Renowned editorial and sports photographer David Sherman visited Minnesota State University, Mankato as a guest speaker Tuesday, Oct. 17. Sherman spoke to a group of students and faculty explaining his inspiration for the exhibit, which consists of formal portraits of Holocaust survivors and their stories from their time under the Nazis.
Sherman came up with the idea for the exhibit to photograph Holocaust survivors now living in Minnesota, and teamed up with writer Lili Chester, whose parents are also survivors of the Holocaust, who wrote the text accompanying the formal, but intimate portraits.
Sherman said it was the first time he “thought of art” when it came to his photography. He wanted to make sure his career wasn’t just full of editorial work, but also something that had a deeper meaning.
Going over some of the photos in the exhibit, Sherman explained how every survivor was similar, yet different. For example, survivor Charles Fodor said that love is, “the kindness of a stranger.” Fodor was about to enter a building in Budapest with his grandmother when a stranger told him not to enter it, and instead asked them to leave. He would later get to know that everyone in the building was shot and killed.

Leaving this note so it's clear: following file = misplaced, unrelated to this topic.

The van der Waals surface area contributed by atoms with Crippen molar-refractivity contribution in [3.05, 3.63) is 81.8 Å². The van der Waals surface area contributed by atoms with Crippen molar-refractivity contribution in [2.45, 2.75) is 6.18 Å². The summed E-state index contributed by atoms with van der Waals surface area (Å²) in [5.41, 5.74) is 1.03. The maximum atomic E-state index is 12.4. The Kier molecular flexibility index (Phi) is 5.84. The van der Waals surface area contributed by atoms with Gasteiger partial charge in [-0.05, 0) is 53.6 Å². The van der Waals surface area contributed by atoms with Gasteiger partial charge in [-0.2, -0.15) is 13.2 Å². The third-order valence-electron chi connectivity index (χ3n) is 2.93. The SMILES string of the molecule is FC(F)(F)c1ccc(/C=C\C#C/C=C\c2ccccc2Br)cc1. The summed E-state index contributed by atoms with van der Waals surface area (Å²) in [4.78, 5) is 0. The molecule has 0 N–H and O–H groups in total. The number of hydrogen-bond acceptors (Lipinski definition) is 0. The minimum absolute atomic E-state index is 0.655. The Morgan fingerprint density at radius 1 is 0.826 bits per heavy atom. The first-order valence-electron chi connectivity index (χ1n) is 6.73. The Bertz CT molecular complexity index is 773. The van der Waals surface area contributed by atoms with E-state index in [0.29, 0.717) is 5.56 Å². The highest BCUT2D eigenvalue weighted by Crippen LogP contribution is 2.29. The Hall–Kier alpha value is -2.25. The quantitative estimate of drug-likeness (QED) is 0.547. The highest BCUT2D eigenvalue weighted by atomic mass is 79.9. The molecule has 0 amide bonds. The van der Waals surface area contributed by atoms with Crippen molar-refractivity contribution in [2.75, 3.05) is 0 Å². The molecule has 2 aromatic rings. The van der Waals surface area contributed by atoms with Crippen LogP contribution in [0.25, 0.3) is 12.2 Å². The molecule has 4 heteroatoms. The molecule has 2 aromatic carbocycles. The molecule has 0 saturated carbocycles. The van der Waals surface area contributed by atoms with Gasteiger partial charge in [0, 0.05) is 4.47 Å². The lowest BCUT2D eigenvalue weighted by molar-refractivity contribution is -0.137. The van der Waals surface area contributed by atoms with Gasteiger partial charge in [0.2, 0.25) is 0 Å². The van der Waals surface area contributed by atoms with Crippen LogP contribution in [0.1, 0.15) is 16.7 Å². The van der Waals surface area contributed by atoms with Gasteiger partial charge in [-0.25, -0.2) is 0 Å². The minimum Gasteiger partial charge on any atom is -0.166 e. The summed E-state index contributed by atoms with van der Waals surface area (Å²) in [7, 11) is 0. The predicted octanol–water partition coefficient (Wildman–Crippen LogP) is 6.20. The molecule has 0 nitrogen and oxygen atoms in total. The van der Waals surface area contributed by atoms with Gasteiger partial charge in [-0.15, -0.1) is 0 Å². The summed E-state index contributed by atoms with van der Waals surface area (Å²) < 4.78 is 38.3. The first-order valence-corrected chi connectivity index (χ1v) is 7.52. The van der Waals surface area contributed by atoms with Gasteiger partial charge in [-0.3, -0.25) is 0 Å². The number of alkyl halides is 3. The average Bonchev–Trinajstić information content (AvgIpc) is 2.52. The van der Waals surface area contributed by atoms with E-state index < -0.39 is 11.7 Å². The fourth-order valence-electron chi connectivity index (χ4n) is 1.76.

Since many students in the audience were photography students, Sherman also went over technical details of his photographs. He pointed out the minimal post production some of the photos went through, and also shared the black and white photographs he took of the survivors.
The black and white photos, however, weren’t used in the exhibition as Sherman and his team wanted to show the survivors in their present state, displaying vitality, opting to go with the color photographs.
Answering a student’s question, Sherman explained how many survivors were initially reluctant to get their photographs taken. But after Sherman produced the first 20 or so portraits, a number of people with European Jewish backgrounds expressed interest in getting photographed for the exhibit.
When asked about how his work for the exhibit translates into his regular assignments of photographing the Minnesota Timberwolves, Sherman said he was more inclined towards creating a legacy of his own using his artistic skills, and that while photographing the Timberwolves is amazing, at the end of the day, “it’s just basketball”.
The “Transfer of Memory” exhibit will go on until Oct. 23 in the CSU Art Gallery, located on the lower level. The exhibit is free and open to students and public.
Header photo by Antonio Haskell | MSU Reporter.